Paths to Knowing: Poetry and Research

Professor Augusto Hacthoun, Eva Martinez (‘26)

Spanning over 60 books including both inter-library-loans and books from the Vassar Library, 68 archival documents, and countless hours spent close reading, the journey to understand both the processes of poetry and of research was a long one, but not one without reward. Professor Augusto Hacthoun and I (Eva Martinez ‘26) have attempted over these eight weeks to understand the connections between creative processes and scientific processes with the ultimate goal of understanding the question: is poetry research? 

I have come away from this project with a deeper understanding of both what it means to create, what it means to research, and what it means to study poetry in an academic context. The idea of scientific research seems far off from the deeply emotional process of poetic ode or elegy, but at the core of this project the similarities between research and composition are discovered. If one begins to understand research as a process or a method that can be generally defined and applied across a wide variety of subjects, one can then allow the focus to shift from the expected scientific rationale to a poetic one. Poetry, like science, allows a person to make observations of the broad and abstract, to focus onto that nebulous idea or image and then create specificity. Trading microscopes for rhyming dictionaries highlights a clear connection between the two modes of research. Through taking in Neruda’s elegy, and transforming it into an ode, Bishop undergoes a research process best corroborated by Paul Magee from the University of Canberra. Magee’s paper lays the groundwork for the concept of poetry as research and concludes with “For what is academic speech, really, if not an attempt to rein that contradictory multiple in and pretend it is one (Magee, 2009)?”  This is at heart, the core of this project, to make the seemingly contradictory ideas of poetry and research into one.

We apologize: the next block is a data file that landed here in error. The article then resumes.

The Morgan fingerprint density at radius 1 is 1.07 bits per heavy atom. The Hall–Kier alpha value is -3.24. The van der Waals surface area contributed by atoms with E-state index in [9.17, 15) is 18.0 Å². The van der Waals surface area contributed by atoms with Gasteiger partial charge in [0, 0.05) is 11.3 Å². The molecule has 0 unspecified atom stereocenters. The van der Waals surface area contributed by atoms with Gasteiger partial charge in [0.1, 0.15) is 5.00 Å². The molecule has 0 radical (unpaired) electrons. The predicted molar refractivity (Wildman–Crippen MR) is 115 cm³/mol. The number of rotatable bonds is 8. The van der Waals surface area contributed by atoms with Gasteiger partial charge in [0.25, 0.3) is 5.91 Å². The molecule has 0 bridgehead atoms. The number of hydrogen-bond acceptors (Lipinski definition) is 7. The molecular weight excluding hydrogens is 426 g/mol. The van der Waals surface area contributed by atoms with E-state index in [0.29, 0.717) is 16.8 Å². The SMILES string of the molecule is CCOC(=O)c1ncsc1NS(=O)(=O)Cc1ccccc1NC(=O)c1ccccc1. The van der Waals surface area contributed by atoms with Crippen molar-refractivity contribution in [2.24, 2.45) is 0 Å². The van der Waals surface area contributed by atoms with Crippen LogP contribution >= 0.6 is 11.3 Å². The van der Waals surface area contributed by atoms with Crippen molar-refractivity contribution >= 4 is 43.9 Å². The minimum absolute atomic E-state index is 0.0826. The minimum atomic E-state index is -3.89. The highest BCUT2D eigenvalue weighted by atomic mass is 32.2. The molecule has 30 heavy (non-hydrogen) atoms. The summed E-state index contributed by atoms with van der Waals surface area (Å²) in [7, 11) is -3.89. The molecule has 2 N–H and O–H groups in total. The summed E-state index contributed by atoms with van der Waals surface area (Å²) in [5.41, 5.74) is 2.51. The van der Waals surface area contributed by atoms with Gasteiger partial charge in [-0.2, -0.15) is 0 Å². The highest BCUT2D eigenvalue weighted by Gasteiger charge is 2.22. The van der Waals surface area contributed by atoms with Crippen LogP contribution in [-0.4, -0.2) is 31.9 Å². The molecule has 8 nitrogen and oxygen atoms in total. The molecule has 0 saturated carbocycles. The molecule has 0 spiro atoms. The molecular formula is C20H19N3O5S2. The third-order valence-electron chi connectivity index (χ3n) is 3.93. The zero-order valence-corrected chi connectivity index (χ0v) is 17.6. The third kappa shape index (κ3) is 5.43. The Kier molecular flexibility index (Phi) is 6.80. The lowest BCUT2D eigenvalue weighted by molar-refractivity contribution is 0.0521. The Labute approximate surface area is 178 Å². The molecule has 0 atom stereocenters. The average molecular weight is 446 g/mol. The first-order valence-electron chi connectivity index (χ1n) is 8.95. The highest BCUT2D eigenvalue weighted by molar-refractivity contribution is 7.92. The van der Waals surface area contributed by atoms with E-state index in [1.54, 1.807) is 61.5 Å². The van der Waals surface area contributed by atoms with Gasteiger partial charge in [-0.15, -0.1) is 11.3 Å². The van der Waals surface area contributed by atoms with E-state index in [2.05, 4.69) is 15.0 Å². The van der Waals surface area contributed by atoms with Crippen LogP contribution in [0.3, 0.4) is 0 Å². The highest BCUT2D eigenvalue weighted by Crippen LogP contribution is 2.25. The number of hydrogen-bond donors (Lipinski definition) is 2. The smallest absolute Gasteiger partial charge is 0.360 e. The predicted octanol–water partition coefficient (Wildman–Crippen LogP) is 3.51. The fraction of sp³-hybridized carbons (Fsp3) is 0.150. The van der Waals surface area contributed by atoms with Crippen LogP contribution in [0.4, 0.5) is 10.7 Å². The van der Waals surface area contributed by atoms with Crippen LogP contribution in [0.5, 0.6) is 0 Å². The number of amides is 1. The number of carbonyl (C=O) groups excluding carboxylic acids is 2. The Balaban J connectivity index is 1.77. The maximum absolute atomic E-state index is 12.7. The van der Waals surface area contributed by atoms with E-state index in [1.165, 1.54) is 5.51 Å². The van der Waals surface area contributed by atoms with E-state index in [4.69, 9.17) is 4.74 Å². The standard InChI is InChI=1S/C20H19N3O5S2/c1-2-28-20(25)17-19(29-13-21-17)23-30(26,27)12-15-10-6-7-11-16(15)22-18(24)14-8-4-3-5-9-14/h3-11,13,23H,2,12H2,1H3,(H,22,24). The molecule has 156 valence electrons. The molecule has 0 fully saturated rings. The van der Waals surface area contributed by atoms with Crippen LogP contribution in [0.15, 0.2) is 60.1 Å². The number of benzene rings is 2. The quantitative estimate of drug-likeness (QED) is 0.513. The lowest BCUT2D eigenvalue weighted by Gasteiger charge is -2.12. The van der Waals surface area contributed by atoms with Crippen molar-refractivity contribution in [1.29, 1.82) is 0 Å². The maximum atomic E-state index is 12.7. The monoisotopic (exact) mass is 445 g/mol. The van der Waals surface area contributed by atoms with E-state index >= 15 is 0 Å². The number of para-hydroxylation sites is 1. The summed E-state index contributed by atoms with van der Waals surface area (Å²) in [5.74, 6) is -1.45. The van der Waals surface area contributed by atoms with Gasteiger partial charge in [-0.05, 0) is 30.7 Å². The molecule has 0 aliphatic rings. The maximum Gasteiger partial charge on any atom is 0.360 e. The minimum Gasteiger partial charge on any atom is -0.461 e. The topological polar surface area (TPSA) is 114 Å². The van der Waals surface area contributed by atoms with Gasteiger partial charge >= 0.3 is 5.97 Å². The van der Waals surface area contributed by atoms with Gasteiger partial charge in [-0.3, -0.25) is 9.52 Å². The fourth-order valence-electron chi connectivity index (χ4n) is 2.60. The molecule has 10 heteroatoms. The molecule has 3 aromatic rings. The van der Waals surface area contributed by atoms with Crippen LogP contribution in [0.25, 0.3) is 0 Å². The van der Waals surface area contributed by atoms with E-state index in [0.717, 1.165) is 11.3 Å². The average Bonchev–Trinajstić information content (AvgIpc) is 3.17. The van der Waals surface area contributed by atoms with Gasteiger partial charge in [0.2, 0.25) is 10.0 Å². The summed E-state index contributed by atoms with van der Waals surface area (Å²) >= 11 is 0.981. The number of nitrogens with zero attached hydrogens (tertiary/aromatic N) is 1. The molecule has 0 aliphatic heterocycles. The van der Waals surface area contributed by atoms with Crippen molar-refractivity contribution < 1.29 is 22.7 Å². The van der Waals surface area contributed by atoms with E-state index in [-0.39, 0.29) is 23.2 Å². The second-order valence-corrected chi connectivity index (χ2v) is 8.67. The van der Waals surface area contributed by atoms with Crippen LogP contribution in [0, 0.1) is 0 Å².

If you would like to read more about our work this summer, please click here to be redirected to the website I have made documenting our project. 

Draft of Invitation to Miss Marianne Moore Courtesy of Vassar College Special Collections
Image of our shared table in the Meeker Room of the Vassar College Art Library